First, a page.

WORKING METHOD: Lawrence Ball
The electronic music composer brings Pete Townshend’s ‘Method’ to life.
BY ROBERT FULTON
Who guitarist Pete Townshend had a concept.
That statement on its own is not surprising. The British songwriter has penned some of the most ambitious music in rock history, such as the concept albums/rock operas Tommy and Quadrophenia. But what might be his boldest concept was the never-completed Lifehouse project.
Lifehouse was to be the album that followed Tommy. Set in the future, the story involved a world that was falling apart, and rock music didn’t exist. While Lifehouse never came to fruition – though it spawned such classics as “Baba O’Riley,” “Behind Blue Eyes” and “Won’t Get Fooled Again” – an outgrowth from the project was the Lifehouse Method. Townsend envisioned a future where people could input personal data into a machine to create an individual musical portrait. The intro to “Baba O’Riley” is an example of what this might sound like.
Sound far fetched?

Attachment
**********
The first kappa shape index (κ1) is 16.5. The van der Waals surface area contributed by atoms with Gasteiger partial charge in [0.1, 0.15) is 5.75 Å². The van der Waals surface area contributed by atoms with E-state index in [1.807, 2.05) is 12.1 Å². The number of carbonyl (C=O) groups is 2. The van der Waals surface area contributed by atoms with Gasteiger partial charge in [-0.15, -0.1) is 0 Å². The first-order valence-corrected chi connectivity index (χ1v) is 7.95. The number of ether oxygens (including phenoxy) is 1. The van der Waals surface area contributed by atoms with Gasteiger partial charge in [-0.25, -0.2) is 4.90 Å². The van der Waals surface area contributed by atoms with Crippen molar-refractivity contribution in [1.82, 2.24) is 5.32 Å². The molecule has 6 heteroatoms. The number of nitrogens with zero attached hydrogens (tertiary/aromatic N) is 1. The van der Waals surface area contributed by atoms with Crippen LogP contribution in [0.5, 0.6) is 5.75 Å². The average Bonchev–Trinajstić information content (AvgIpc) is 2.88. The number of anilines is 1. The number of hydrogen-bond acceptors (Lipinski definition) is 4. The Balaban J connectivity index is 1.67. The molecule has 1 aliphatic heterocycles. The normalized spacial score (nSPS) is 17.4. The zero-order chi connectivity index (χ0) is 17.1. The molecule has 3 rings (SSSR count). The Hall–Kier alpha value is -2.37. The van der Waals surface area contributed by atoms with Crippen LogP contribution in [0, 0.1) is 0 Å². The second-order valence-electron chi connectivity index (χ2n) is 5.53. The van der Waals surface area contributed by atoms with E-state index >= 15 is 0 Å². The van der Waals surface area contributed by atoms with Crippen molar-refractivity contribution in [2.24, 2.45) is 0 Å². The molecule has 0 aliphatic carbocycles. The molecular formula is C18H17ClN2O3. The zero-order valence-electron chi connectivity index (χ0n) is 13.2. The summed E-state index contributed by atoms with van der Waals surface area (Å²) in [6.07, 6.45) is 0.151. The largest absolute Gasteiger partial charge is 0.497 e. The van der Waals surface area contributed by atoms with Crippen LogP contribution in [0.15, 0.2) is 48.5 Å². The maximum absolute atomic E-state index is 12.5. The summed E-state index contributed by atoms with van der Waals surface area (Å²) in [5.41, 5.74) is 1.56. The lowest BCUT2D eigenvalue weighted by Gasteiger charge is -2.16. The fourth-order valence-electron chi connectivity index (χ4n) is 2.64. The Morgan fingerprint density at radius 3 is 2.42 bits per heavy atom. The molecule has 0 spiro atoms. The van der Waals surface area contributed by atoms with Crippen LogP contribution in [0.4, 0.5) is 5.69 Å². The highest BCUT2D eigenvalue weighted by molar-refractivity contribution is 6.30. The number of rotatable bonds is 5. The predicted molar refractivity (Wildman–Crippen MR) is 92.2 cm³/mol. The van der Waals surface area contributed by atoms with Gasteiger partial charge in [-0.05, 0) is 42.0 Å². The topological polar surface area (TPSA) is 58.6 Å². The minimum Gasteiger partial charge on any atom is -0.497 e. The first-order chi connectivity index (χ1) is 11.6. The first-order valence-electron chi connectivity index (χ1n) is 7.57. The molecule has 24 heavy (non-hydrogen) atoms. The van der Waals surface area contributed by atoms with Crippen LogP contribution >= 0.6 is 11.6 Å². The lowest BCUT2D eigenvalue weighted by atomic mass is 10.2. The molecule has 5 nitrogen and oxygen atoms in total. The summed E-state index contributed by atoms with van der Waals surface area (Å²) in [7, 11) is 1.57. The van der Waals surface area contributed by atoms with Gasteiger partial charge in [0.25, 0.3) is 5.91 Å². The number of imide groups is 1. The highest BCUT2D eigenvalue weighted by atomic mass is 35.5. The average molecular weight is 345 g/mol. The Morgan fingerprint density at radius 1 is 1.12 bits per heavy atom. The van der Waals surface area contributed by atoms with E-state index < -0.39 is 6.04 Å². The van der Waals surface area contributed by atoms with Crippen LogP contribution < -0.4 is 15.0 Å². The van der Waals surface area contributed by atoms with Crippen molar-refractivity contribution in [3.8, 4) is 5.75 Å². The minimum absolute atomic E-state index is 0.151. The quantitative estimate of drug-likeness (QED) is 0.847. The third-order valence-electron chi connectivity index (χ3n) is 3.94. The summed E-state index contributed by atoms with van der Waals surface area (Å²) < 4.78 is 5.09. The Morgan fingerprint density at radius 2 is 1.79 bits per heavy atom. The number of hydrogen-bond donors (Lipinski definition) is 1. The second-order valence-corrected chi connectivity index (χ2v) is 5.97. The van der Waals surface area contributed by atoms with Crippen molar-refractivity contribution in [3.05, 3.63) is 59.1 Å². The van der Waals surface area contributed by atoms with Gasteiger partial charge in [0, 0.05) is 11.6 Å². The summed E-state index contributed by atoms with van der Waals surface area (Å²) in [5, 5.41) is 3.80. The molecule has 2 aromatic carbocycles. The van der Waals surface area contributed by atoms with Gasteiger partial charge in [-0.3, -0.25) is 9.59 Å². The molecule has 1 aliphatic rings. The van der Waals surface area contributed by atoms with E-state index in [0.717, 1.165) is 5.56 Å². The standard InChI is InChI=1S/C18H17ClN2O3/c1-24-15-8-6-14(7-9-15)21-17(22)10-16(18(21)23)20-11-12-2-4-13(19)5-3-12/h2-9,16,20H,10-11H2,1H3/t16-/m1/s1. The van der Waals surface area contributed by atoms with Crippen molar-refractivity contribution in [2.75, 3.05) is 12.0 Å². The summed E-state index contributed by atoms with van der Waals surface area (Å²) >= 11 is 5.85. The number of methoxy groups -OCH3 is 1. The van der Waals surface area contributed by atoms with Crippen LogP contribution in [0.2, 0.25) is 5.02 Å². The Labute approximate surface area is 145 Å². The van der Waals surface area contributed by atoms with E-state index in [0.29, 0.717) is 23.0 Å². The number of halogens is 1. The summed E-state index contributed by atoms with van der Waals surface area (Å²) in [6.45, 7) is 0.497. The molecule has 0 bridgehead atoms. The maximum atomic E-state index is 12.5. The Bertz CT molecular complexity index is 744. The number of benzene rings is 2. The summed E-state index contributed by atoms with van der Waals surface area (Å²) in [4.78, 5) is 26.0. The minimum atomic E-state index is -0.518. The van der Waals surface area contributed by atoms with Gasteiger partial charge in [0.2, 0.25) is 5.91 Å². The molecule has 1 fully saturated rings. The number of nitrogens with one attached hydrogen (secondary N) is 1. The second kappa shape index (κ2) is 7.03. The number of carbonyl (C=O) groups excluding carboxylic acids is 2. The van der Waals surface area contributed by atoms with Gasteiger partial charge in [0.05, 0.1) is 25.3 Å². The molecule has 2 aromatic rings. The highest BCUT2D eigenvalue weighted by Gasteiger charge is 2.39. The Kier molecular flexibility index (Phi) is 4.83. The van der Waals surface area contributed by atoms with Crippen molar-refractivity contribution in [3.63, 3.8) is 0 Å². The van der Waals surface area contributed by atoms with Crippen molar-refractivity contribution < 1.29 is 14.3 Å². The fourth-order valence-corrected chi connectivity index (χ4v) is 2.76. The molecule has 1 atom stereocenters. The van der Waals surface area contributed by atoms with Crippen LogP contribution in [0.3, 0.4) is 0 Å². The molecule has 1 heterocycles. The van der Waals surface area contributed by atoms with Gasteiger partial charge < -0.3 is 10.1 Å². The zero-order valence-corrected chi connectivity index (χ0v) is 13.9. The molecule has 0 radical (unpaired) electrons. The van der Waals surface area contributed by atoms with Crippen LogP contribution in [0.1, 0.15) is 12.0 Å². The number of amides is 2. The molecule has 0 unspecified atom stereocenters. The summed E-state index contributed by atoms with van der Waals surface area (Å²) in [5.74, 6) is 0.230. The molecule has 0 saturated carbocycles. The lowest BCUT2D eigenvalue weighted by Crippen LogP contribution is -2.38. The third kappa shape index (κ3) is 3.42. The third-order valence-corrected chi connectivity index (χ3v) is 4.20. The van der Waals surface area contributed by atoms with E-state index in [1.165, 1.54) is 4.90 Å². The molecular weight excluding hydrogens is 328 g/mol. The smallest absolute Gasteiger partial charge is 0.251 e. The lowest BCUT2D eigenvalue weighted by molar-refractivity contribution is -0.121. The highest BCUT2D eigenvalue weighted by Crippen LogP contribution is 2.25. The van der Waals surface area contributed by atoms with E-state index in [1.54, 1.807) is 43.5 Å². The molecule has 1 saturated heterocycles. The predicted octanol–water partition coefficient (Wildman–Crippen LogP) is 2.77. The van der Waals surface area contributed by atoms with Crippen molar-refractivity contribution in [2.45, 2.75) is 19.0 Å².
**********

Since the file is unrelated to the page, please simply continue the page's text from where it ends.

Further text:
Enter Lawrence Ball.
In 2007, Ball, an English composer, math tutor and founder of the Planet Tree Music Festival, along with Townshend and programmer Dave Snowdown, created a website called The Lifehouse Method. Active for 15 months, more than 10,000 unique works were created on-line by users having their data translated into music.
From this experiment came Ball’s own two-disc album Method Music (in stores this week), which he composed and recorded in parallel to the Lifehouse Method website, though he didn’t tap any of the users’ creations. The first disc – Imaginary Sitters – is a collection of 11, five-minute long tracks using the Lifehouse Method. The second disc, Imaginary Galaxies, expands on this concept with three meditative, ambient 20-minute songs.
BLURT recently spoke by phone with Ball, who was on holiday in Santa Fe. He helped clear up exactly what Method Music and the Lifehouse Method are and what it was like to work with Pete Townsend. And he shared one of his favorite jokes.